Swedish Ivy needs no special overwintering requirements. If you’re in a warmer hardiness zone, then you should be OK.
The plant can sit in your house as long as temperatures remain above 50F. If it dips below for extended periods, it can harm your plant. Use plant covers or heaters to help maintain the temperature. Prune off any wilting leaves or spent flowers.
If growing outside, bring it indoors for the wintertime so you don’t kill it. Plants should only be brought out during the summer if you want them to flower.
Otherwise, you can keep your Swedish Ivy indoors all year round. There’s no need to expose it to sunlight outside if you’re providing enough.
Seeds can be collected from flowering plants by removing the seeds gently. Store them in an envelope until you’re ready to use them. It’s much easier to just propagate from cuttings rather than trying to save seeds.
Swedish Ivy can be grown outdoors but should be sheltered from direct sunlight as it’s too strong for its leaves. If you put it outside, there’s a high chance it’ll flower in the summertime.
If filtered sunlight is provided, it can stay outside if temperatures are stable in the 70-75F range. It also needs to be hardened off before you move it outside or you may shock it.
Swedish Ivy should be planted by itself in its own container. You shouldn’t plant multiple ivies in the same planter because they’ll compete for nutrients. Don’t plant with anything else if container planting. If planting in the garden, plant with Bird’s Nest Fern, orchids, or calathea.
Don’t plant with
Don’t plant Swedish Ivy with sun-loving plants that need direct sun. This will scorch your plant because it can’t tolerate bright, direct light on its leaves.
P. verticillatus doesn’t suffer from many pests, but it does have a handful of common culprits that plague houseplants in general.
Some bugs you may find eating your Swedish Ivy are spider mites, brown scale, aphids, or mealybugs. These bugs like dry soil plants, and Swedish Ivy is a perfect example of one. If you notice bugs crawling on it, start by using a natural pest killer.
Remove any bugs you see and leaves that are infested. White webbing is usually the result of mealybugs. Copper fungicide, insecticidal soap, or just dish soap with water are all good choices.
Root rot, leaf spot, and other fungal infections are common with Swedish Ivy.
People kill their plants because they overwater and it grows fungus at the root level. When this happens, the plant will slowly wilt over time. You can prevent this by controlling how often you water.
The soil should never be soggy. It’s always better to be underwatered than overwatered.
Swedish Ivy is good for home decor. You can use it everywhere from a tabletop to a bookshelf.
Put it over the mantle on your fireplace. Hang it in your kitchen.
This versatile houseplant easily adapts to anything as long as the temperature is stable with bright light. Simple.
No wonder why it’s so darn popular with beginners.
Other tips and tricks for Swedish Ivy care
Here are some handy suggestions to keep your Swedish Ivy going strong.
Does Swedish Ivy like the sun?
Yes, Swedish Ivy loves the sun! But not too much of it. And make sure it’s filtered or else you’ll burn it. If planting indoors, put it in a bright sunny room without the sun shining directly on the leaves.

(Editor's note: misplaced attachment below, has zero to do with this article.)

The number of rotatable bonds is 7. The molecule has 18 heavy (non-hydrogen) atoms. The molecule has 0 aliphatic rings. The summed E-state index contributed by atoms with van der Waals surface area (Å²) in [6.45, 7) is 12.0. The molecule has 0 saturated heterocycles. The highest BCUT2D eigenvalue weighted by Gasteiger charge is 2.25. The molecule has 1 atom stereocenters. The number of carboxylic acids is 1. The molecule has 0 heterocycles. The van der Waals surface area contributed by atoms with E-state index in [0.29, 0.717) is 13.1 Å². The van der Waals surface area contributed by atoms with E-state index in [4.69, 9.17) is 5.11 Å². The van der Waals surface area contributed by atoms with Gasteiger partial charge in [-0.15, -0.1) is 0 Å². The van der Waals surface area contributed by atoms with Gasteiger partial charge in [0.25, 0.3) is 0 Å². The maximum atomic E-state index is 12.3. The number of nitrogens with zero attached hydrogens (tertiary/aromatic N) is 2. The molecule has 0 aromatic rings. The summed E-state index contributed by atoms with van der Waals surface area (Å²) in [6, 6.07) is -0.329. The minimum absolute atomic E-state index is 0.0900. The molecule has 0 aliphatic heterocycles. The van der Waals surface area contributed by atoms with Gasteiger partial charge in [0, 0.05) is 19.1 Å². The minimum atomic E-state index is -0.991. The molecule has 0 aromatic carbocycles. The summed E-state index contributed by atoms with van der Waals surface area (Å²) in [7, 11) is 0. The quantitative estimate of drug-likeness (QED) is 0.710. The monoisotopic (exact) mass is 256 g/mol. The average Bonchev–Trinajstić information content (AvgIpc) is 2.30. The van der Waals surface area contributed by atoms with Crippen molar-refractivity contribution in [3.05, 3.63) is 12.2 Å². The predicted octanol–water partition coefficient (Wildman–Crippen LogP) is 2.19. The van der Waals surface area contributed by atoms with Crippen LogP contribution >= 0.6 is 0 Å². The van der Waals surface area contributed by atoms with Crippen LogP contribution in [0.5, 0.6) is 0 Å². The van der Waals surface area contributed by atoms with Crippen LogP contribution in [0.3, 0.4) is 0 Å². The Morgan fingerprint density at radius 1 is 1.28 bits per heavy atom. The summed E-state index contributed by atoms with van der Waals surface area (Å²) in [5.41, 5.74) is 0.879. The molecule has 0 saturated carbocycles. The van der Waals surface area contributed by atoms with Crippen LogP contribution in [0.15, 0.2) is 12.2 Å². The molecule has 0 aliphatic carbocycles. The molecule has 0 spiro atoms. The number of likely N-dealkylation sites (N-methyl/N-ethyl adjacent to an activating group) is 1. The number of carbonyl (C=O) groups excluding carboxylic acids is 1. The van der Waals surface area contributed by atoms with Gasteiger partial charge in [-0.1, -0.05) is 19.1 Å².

How do you make a Swedish Ivy bushy?
You can make it grow wider and fuller by regularly pruning it when it gets too tall. This will force it to grow bushier instead. Cut off any leggy stems and flowers. Basically, try to keep it compact in one place. This will encourage it to grow bushier.
Is Swedish Ivy a perennial?
Swedish Ivy is an evergreen perennial, which means it’ll grow back on its own every season without you having to plant it.
Is Swedish Ivy a hanging plant?
Swedish Ivy is commonly grown in hanging setups, so yes. It can be hung from baskets then will climb downward, which makes it excellent for mantles or kitchens.
Does Swedish Ivy climb?
Swedish Ivy doesn’t climb but will trail. The plant can fill in voids in your home without climbing vertically.
Why are the leaves on my Swedish Ivy turning yellow?
The leaves turn yellow when there is too much water. Reduce watering and monitor for changes. Remove yellowed leaves.
Is Creeping Charlie the same as Swedish Ivy?
Creeping Charlie is very similar to Swedish Ivy. It has thin tiny leaves but the nickname is used for many other houseplants. It’s used interchangeably for Swedish Ivy.
Does Swedish Ivy smell?
Swedish Ivy has a foul smell when the leaves are disturbed. It smells pungent, but it’s harmless. If you don’t like the scent of it, put it somewhere hanging.
Or somewhere with good ventilation. If you don’t get too close to it, you won’t be able to smell it. The scent is a natural defense mechanism it has so it’s just something you need to deal with.
Plants similar to Swedish Ivy
Here are some plants like Swedish Ivy:
- Irish ivy
- Glacier ivy
- Bettina ivy
- Boston ivy
- Persian ivy
- Easy Houseplants: Swedish Ivy – The University of Vermont
- Plectranthus forsteri ‘Marginatus’ (Swedish Ivy) – NCSU
Enjoy your Swedish Ivy
With its tiny leaves and ease of care, Swedish Ivy is a perfect houseplant for someone looking to green up their room without a lot of work.
It can be used in a variety of scenarios and basically takes care of itself, minus the watering and pruning.
What do you think? Let me know in the comments.
I took interest into microflora and microgreens before it became mainstream. The idea of growing an entire ecosystem on a tiny scale simply was astounding. That’s where I discovered that I actually like raising plants and wasn’t as much of a black thumb as I thought. Now, I’m relaying what I’ve learned to others who are getting into the hobby in a way that anyone can understand.